At Death’s Door Again
The house was an orgiastic glory hole of shining metal and stunning stone, sharp lines, and tall windows. It had a mid-century centurion vibe to it, the slopes and angles of it crooning Albuquerque hipness in the hills. I imagined the interior to be gloomy and plush while at the same time being glittery and cold as ice in a crystal glass. I wanted to get in there. I wanted to get lost in someone else’s life — even if that life included some devious murder plot carried out to completion.
The murdering man must still be in there, but just as I completed that thought, the garage door opened like the bay of a star cruiser in vast space about to eject a fighter into the realm of another galaxy. And I saw him twaddle nervously around the car. He opened doors, looked inside, and then closed them again. I watched as he lifted the trunk, studied the inside for a moment, and then slammed it back down. He turned and looked out at the street, and I feared he had sensed my presence via telepathy or some other psychic ability. He withdrew and lit a cigarette and for a moment it seemed our eyes connected, like a hard plug into a wet socket, and some evil drenched electricity was about to flow. I was sure he would cross over at any moment, and halfway to my car he would pull out a shiny black revolver and start shooting with little to no mercy. I was ready to bail in a raucous squeal of burnt rubber and smoke. But just as I was about to ignite the ignition, he tossed the cigarette out into the street and turned away.
He then walked around the front yard a bit looking at his pristine ornamental shrubbery and rock gardens. He kneeled in the grass and plucked some weeds from one of the flower beds. The funny thing is, he was still wearing his suit, complete with the strangling, murderous necktie. Then he stayed like that for a while just staring at the dirt like he was talking to someone buried in it, like people do at the cemetery.
He eventually got up and strolled around some more before going to the trunk of a tall palm tree and there bent his neck like one of those weird birds that drinks water upside down to look up into the underside of the fronds. I’m not sure why he did that unless he was looking for coconuts or something. He then went around the side of the house and then came back lugging a black garden hose behind him. He twisted the pointy brass nozzle and started watering all the greenery like he didn’t have a care in the world.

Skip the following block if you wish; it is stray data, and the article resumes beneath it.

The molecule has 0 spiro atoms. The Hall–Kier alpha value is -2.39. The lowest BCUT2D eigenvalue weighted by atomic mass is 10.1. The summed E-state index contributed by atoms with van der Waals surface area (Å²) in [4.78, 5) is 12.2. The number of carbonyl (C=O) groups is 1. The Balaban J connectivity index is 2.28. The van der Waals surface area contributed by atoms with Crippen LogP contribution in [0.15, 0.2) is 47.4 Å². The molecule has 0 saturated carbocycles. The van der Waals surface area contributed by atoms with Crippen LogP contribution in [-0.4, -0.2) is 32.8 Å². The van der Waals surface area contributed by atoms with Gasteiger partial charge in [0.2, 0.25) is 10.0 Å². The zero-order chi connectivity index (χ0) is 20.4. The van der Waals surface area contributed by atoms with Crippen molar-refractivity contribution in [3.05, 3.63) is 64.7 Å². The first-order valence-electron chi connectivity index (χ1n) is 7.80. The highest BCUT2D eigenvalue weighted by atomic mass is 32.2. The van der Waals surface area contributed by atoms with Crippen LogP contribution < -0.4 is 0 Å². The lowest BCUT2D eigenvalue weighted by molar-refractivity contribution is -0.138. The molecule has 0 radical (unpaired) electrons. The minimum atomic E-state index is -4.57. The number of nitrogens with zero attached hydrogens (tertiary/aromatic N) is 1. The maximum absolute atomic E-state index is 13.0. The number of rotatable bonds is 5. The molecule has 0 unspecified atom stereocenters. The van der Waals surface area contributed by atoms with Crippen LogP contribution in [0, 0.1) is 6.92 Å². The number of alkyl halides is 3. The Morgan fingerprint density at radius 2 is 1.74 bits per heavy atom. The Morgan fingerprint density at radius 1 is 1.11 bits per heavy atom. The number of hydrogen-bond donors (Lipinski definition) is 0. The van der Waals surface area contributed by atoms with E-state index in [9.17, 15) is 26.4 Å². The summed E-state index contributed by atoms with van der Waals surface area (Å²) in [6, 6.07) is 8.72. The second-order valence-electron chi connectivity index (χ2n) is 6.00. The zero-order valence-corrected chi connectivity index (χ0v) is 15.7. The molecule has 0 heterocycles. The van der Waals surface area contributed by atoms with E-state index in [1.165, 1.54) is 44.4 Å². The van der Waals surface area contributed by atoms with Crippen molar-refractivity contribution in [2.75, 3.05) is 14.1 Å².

When he was satisfied that he had gotten everything wet enough, he turned the nozzle off and returned the hose to its place at the side of the house. He went back inside the garage, glanced at his wristwatch, and got into the car there. It was a black Mercedes. He carefully backed it out. The garage door slid back down into place, and the man sped off as if he had suddenly remembered he had to be somewhere.
As soon as I was satisfied that he wasn’t returning because he had forgotten something, I got out of my car and went across the street to the house worthy of a spread in Architectural Digest. I’m really into architecture and even went to school for it until things derailed as they usually do.
I went up the curving walkway neatly lined with dew-dappled greens and flowers. I went to the wide front door of ornamental brown wood. There was a tall vertical window to the side of it, but the glass was colorfully stained so I couldn’t really see in. It didn’t depict anything about Jesus or sheep like in a church, but it was more artsy Bohemian pieces of color is all. I jiggled the doorknob, but it was locked. My hand reached for the illuminated bell switch, but I pulled it back just before pressing it in. Instead, I put my ear to the door to see if I could hear anything going on inside. It was silent and I backed away.
I’ve stood upon the threshold of death’s door more than once in my life. I’ve pressed my fingertips against it and gave it a slight push and that’s always when the light begins to leak out and try to take me over. For some reason, I’ve always been pulled back into the world of the living, or the dead. I suppose it depends on how you look at things. Some people believe life on Earth is really just hell in disguise. I can go along with that notion to a degree. All one has to do is look at the news of the day. Seems like hell to me. But then again, I’m a private detective and I’ve seen a lot of bad things. I deal with people’s problems when they can’t.
I haven’t always been a private detective, and that’s okay because I’m not really all that great at it. I’m not really great at a lot of things, and I guess I haven’t been for a long time. I’ve dimmed as I’ve grown older. But high school, now that was the time for me. I was bright back then. In fact, I was so bright my nickname at Cerritos High School was Star. Why Star? Plenty of reasons. I was a start athlete. I was a star academic. I was a star in school politics. I was a star in popularity, especially with the girls. Everyone wanted to be like me, and everyone wanted to be with me. I was the one that was supposed to go the furthest. I was the one who was to become rich and have a killer wife with great tits and live with her in a magnificent house… Just like the one I was at, right now, 26 years later. I haven’t even gone that far down the road. What the hell am I doing here? Some days I just don’t care, and so I rang the doorbell after all.
TO BE CARRIED ON
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